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Wrexham AFC Rises At The Racecourse Grounds: Part 2

Wrexham Association Football Club (AFC) currently has 1.4 million TikTok followers, 1 million Instagram followers, 546 thousand Twitter (or X?) followers, 285 thousand Facebook followers, and 101 thousand YouTube subscribers. It accrued the majority of these followers after Rob MchElhenney and Ryan Reynolds took ownership of the club in November 2020. But Wrexham AFC has been around decades longer than social media and the town of Wrexham centuries before that. 

Wrexham And Its Racecourse

Wrexham is a city located in North East Wales. While it gained city status just last year,  its founding occurred prior to 1100 A.D. The grounds that would later host Wrexham’s football club first gained popularity as a racecourse. Horse racing events date back to the early 1600s in the town. 

A new course was constructed in 1739, which led to a major annual event called “The Wrexham Races.” The venue was redeveloped various times over the next century, but its time as a racecourse was coming to an end. 

Graphic Courtesy Will Gatchel

The landowner spent a lot of money on upgrades over the years. Some included a public house called “The Turf Tavern” (the oldest one at a sports stadium in the world), an upscaled version of the former called “The Grandstand,” a cricket pitch on the course, and stone-based stands for onlookers. 

However, The Wrexham Races were growing more known for their drunkenness and disorder rather than the races themselves. So, the owner ended them in 1857

No More Races. What Now?

The local community was splintered into different sides. Breweries and other businesses pushed to reinstate the races against opposition from the church. This back-and-forth debate led to the birth of the “United Volunteer Services Club” in 1863. So, what was the organization’s purpose (don’t worry, we’re getting to the football part, you’ll see)? To provide athletic sports for the town of Wrexham. Unfortunately, the newly founded club had no place to hold any sporting activities.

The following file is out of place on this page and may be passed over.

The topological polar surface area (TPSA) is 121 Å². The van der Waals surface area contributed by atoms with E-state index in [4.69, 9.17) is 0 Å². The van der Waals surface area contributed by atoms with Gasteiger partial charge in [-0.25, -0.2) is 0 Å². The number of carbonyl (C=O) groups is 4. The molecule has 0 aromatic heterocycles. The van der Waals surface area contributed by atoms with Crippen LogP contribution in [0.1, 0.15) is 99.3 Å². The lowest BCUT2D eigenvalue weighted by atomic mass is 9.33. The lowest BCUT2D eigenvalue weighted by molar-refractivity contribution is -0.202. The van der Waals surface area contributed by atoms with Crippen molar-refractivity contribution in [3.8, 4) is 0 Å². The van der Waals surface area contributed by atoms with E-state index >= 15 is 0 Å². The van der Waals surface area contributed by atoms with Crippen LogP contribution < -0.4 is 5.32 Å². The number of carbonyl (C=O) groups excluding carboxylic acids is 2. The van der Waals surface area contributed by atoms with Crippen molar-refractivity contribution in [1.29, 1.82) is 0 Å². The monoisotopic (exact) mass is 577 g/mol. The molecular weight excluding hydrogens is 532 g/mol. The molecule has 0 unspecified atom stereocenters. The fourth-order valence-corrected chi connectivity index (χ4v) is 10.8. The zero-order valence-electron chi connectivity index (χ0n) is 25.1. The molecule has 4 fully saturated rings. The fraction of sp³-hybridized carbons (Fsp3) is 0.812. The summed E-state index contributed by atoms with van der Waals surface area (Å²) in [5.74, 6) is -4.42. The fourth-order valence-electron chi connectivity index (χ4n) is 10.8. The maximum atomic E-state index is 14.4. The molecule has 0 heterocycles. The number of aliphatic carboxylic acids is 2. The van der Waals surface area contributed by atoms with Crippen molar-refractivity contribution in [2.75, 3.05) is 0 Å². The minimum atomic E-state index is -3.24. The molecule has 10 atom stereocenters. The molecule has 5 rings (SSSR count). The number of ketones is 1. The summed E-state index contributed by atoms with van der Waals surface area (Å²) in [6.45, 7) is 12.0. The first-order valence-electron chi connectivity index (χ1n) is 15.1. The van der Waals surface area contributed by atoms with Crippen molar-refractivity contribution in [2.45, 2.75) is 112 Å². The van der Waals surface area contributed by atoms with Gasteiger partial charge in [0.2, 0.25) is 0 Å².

Fortunately, two members of the organization, Charles Edward Kershaw and Evan Morris, were also part of The Wrexham Cricket Club. And that cricket club just so happened to play at the Racecourse. The two were instrumental in helping the United Volunteer Services Club use the infamous venue through their cricket connection.

Photo Courtesy Wrexham AFC

A Speech Brings Football To Wrexham 

As the cricket season wrapped up in 1864, the club held an end-of-season dinner. The story of Wrexham AFC could have gone a million ways. Morris could have caught the rugby bug, and that would be that — Wrexham ARC (Association Rugby Club) instead of AFC. Or a different cricket member could have advocated to host a variety of sports instead of focusing on a singular one. 

But none of that happened; instead, the cricket club chairman, Edward Manners, happened.

On Oct. 4, 1864, in The Turf Tavern, the chairman made a speech that would ultimately lead to the birth of Wrexham AFC, still standing over 150 years later. 

“There is one thing, gentlemen. I wish to name the great want of amusement in this town in winter time. It is my intention to purchase a football in the course of this week, and I shall expect a good many down to the field next Saturday,” Manners reportedly announced. “It was only yesterday I called upon the Mayor, and he said he should like to see an athletic club established in Wrexham. If we have athletic sports and cannot obtain a room suitable for holding them in, we can have them on the green.”

Photo Courtesy Wiki Wrexham AFC

Wrexham Football and Athletic Club was founded soon after and lost its first match by a score of two to one at the Racecourse Ground on Oct. 22, 1864. Only a few years later, the site would host an international match between Scotland and Wales on March 5, 1877, making it the oldest international football ground still in use. Wrexham AFC, Wales’ oldest and the world’s third-oldest professional football club, was officially on the path to eventual TikTok and United Airlines sponsorships. 

During the club’s early years, Morris, none other than former member of the Cricket Club and United Volunteer Services Club, served as president. He never caught the rugby bug. 

Next up: Wrexham AFC through the decades and how fans purchased the club in 2012 on the brink of collapse.


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